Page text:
Cold atoms in optical lattices are flexible model systems where quantum many-body phenomena can be realized which are out of reach in electronic solids. One key advantage of cold gases is the tunability of interactions, quantum statistics and geometry. In addition, cold gases have a large number of internal degrees of freedom, which can be used to prepare ordered states with higher symmetry. I will focus on the following topics: I) Multi-component gases (e.g. Fermi systems with several hyperfine states) can give rise to new exotic ground states like supersolids or "color" superfluids, and can even be used to realize analogies to Quantum Chromodynamics. II) Optical lattices are also ideal tools to study quantum many-body sytems with disorder, introduced by random optical potentials. I will discuss Anderson-localization of ultracold Fermions in the presence of interactions, and show that competition between interactions and disorder can induce delocalization, as well as disordered magnetism. III) Bose-Fermi mixtures with strong onsite repulsion give rise to a checkerboard supersolid phase with coexisting diagonal and off-diagonal long-range order. I will discuss new nonperturbative results obtained by dynamical mean-field theory.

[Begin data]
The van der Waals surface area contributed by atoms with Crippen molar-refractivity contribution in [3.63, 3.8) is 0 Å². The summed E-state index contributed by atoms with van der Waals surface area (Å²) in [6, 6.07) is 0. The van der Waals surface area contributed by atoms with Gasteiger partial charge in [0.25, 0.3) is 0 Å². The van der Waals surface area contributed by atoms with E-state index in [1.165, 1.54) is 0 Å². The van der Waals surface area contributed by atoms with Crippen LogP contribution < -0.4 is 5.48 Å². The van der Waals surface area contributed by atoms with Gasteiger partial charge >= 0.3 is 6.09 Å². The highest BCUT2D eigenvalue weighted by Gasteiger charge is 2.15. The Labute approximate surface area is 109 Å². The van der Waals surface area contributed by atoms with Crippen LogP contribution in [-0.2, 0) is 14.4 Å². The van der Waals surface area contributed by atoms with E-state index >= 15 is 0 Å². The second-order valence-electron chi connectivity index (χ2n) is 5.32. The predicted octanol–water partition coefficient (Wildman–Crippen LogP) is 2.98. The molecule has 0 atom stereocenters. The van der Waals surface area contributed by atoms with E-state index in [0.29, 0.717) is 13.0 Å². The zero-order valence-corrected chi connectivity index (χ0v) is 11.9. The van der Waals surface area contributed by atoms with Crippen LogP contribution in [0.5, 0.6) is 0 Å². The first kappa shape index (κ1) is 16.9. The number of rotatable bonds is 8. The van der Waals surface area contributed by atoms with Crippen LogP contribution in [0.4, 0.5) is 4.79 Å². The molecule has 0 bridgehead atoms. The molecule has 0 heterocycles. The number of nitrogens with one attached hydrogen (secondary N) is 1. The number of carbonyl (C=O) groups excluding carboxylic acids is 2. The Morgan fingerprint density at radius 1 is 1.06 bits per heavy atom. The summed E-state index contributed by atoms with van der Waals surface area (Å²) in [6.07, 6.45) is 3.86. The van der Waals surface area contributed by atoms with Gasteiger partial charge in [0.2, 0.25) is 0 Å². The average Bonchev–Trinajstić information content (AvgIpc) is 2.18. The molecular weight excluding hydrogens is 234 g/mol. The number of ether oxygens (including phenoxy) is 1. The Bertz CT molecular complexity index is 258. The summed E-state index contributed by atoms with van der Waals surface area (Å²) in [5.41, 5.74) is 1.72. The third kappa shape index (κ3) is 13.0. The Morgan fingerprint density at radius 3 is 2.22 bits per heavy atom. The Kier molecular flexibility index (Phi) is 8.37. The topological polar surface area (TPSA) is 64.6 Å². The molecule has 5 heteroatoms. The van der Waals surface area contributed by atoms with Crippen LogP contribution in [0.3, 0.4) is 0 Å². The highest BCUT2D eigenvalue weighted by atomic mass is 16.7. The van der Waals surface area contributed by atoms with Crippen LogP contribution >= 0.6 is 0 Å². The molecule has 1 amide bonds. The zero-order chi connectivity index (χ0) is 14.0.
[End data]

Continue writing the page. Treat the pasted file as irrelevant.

10 Minute Talk: RF spectroscopy of imbalanced Fermi gases